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In Harrison Bergeron, individuals with above-average characteristics are forced to wear devices that counter those 'advantages'. For example, several characters that are exceptionally bright have earphones that play loud noises to interrupt their thought processes and bring them back in line with average thinking ability.

I noticed while reading the story that while some of the devices seem to genuinely counter advantages, such as the weighted bags that counter grace or strength, other devices seem to be more retaliatory in nature. Making Harrison wear a clown nose and black teeth doesn't make him look average, it makes him look below average, which defeats the societally stated purpose of the devices (to enforce equality) by going too far in the other direction.

Am I reading too deeply into this, or is there a retaliatory aspect to some of these devices?

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You could view this two different ways - one way, the context of the story itself, suggests that Harrison really was so exceptionally handsome that a clown nose and black teeth only brought him down to average appearance, whereas anyone else you and I know would be rendered ugly. In other physical ways, Harrison is in fact superhuman - so graceful he can levitate in a dance, for instance - so he could be superhumanly beautiful as well.

Viewing this story through the lens of the satire intended by Vonnegut, as a reaction against the perceived 'dumbing down' of society, it is quite likely that a punitive level of handicap would be enacted against anyone who not only was above average, but happy to be so, as Harrison Bergeron is implied to be. I consider this likely as the foil to Harrison's character, his father George Bergeron, is presented to the reader as a citizen with above-average attributes who nevertheless believes in the society's right to handicap him; he refuses to lighten his handicap weights in the face of his wife's pitying suggestion that he do so. In light of this 'good citizen' behavior, his handicaps are painful, but not ridiculous, unlike Harrison's.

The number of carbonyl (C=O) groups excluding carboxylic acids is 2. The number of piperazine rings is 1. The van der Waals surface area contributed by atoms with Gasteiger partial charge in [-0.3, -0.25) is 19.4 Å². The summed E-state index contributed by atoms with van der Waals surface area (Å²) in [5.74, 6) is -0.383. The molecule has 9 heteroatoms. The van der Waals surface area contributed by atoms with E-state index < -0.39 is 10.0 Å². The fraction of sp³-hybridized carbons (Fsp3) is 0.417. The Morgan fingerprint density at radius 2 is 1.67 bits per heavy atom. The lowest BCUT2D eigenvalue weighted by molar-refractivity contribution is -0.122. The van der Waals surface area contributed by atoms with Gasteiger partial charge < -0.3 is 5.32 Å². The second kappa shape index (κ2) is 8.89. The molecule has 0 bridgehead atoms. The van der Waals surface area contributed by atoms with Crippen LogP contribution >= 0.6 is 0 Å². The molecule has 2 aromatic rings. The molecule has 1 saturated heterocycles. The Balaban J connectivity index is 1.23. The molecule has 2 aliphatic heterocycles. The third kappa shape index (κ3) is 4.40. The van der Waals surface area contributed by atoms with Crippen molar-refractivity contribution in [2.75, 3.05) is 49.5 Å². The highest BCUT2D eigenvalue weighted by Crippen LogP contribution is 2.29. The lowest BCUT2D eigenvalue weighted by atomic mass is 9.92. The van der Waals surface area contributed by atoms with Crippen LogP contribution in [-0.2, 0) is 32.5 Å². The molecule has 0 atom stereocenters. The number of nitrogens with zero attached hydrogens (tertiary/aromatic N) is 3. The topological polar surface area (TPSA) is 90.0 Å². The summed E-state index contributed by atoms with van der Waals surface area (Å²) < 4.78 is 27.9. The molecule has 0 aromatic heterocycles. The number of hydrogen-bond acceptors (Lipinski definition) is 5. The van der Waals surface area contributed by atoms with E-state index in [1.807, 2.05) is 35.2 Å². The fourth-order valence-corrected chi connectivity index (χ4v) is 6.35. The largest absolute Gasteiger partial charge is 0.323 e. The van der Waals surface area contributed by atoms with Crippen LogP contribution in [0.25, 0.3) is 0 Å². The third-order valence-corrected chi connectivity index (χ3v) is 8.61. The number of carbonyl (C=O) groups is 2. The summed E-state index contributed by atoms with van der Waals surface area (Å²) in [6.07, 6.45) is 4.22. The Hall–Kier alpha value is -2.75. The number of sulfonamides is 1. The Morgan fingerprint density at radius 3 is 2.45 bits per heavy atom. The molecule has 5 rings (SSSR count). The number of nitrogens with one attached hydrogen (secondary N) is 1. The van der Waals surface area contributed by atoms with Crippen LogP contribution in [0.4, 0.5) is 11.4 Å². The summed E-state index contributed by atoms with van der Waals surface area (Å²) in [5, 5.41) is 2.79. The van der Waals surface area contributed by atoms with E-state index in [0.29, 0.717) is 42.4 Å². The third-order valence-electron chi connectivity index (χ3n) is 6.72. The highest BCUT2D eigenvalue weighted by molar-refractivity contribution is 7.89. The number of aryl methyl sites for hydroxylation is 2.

• Thanks. I've upvoted your answer, but would like to hold out for other opinions before handing out the checkmark. – S-- Sep 18 '13 at 2:30
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Yes, the devices (I'm pretty sure all of them) are retaliatory in nature but the people enforcing such measures didn't see it that way.
If I recall correctly, (as I read this story quite some time ago), the government decided that people born with exceptional or even above average abilities was deemed "unfair" to everyone else.
So, to "even" things up, exceptional people were handicapped with numerous devices.
I think all of the devices are retaliatory because 1) they harm people, 2) they deny people of their individuality and abilities and 3) they deprive people of their right to free will, self expression and self determination.
And the damage is even greater when you add in the loss to society. Such as, all the art, science, and engineering feats that won't get created because people aren't allowed to use their gifts.
And yes, Vonnegut was engaging in satire but the really scary thing here is that there really are people in the world who believe in this misguided form of fairness.

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